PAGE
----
Are anti-begging laws a moral thing?
A 40-year-old man caught begging in Delhi and sentenced to a year’s rehabilitation was left off after the judge took a lenient view, a report by wire service PTI said on Saturday. It’s a example of how, sometimes, morality and the law might clash.
The judge Ajay Kumar Jain freed the beggar after giving him a week to fulfill a bond of Rs 200 as a surety that he won’t hit the streets again.
The judge did what was legally the right thing to do: booking an offender (since begging is an offence under the Bombay Prevention of Begging Act 1959). Was it also the morally right thing to do?
It’s a complex question, really. The judge did what was morally right when you consider that he was performing the core duties expected of him, which is upholding the law and punishing offenders.
However, viewed from an ethical plane, it may not be all that morally desirable to ask a beggar to give up what inevitably is his only source of income, much less make him cough up an unaffordable fine.
By implications, it is possible to argue that the beggar’s right to life had been violated. It hinges on begging. According to Article 3 of the UN’s The Universal Declaration of Human Rights, “everyone has the right to life, liberty and security of person”. Click here
To beg is to suppress one’s esteem and dignity for the stupendously difficult task of living. Beggars beg because they haven’t broken the basic barriers of survival.
Begging may eventually become a habit and, therefore, hard to give up but it will have nearly always started off on a life-threatening, desperate note. It is the last resort to escape hunger; not that begging will return enough money for a sufficient meal.
Some may creatively mimic hunger and privation to beg because it is an effortless way to make money. But should it matter to the law as long as passersby willingly throw a coin or two at them?
Yet, the vast majority of beggars are poor even in terms of skills to earn money in return for productive work.
Begging is one of the few vocations in the world in which the subject cannot take minimum pride in what he does. A cobbler may feel proud of his expertise in polishing shoes, for instance. A beggar can take no such pride in his work. What is there to brag about in begging?
Punishing a man for such an undignified activity, undertaken purely for survival, may evoke what is often known as the “moral criticism” of the law.
This brings us to a contentious issue of how to reconcile law and morality. This is a well-known dilemma since “even in small homogeneous societies that have no written language, distinctions are sometimes made among morality, etiquette, law, and religion”. [Gert, Bernard, "The Definition of Morality", The Stanford Encyclopedia of Philosophy, Edward N. Zalta (ed).]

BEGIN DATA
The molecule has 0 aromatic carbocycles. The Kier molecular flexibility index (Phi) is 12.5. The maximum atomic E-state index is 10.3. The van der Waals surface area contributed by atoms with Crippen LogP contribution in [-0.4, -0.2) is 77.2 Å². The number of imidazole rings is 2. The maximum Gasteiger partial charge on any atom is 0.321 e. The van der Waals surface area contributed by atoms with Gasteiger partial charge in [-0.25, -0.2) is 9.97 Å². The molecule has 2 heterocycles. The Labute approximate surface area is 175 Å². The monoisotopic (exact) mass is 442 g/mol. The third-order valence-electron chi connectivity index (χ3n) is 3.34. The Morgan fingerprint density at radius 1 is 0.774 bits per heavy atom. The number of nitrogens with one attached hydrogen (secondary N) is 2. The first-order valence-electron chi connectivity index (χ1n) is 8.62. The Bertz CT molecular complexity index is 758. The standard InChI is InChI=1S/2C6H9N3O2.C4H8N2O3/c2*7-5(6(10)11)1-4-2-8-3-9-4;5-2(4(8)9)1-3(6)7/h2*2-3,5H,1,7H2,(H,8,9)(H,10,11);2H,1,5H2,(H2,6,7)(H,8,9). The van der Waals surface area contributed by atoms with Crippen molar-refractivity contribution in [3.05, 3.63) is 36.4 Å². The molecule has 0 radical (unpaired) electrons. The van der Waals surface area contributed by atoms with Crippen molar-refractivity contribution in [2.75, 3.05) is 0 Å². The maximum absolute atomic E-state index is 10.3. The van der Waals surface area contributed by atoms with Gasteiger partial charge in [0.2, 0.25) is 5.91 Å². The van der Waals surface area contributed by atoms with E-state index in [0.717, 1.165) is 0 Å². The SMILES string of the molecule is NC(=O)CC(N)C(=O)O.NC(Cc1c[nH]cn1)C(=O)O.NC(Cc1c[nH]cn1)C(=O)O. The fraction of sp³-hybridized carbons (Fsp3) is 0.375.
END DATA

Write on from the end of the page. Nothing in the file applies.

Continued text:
Philosophically, the question of morality has been understood variously, from a set of basic values that should dictate human behaviour to religious values, such as Christian morality. But what’s the morally right thing to do is not often discussed.
The morally right thing to do depends on the context but it will invariably involve a certain degree of human touch to our actions. It will uphold life, not death; common good, not common harm; and above all, a sense of fairness in our dealings.
This sense of fairness goes beyond what is merely just. I use it in its widest ethical sense. So, one’s actions do not become fair simply because one is truthfully discharging one’s duties. The judge, for example, cannot be blamed for upholding a draconian law. At the same time, some laws may lack a sense of ethical fairness because they are primarily aimed at creating public order albeit at a human cost. A good law harmonizes the two.
Law may or may not have a moral basis because it largely concerns with what is deemed acceptable to the state from the point of view of public order.
Laws are written rules, with provisions for punishment, whereas morality is really a open choice left to the individual. For example, an extra-marital affair or even a sexual relationship outside marriage may not be illegal (barring in countries that outlaw prostitution), but it will certainly not be considered a morally desirable thing to do.
Yet, laws are often based on morality. It is both immoral and illegal to steal, for example. But when the law clashes with moral standpoints, it is sometimes sought to be changed to conform to wider morality. Therefore, our laws to protect animals from abuse. Philosopher Dworkin strongly recommends law to based on morality.
Charity or alms-giving to a beggar is often considered a pious act from a religious perspective. In Islam, it is one of the five central articles of a Muslim’s faith. In Hinduism too, people are expected to oblige a bhikshu, or a wandering sage who depends on charity.
Anti-begging laws would be found wanting if they don’t mandate the state to provide rehabilitation or promote alternate sources of income. Only then can there be a sense of fairness, which is the morally right thing to do.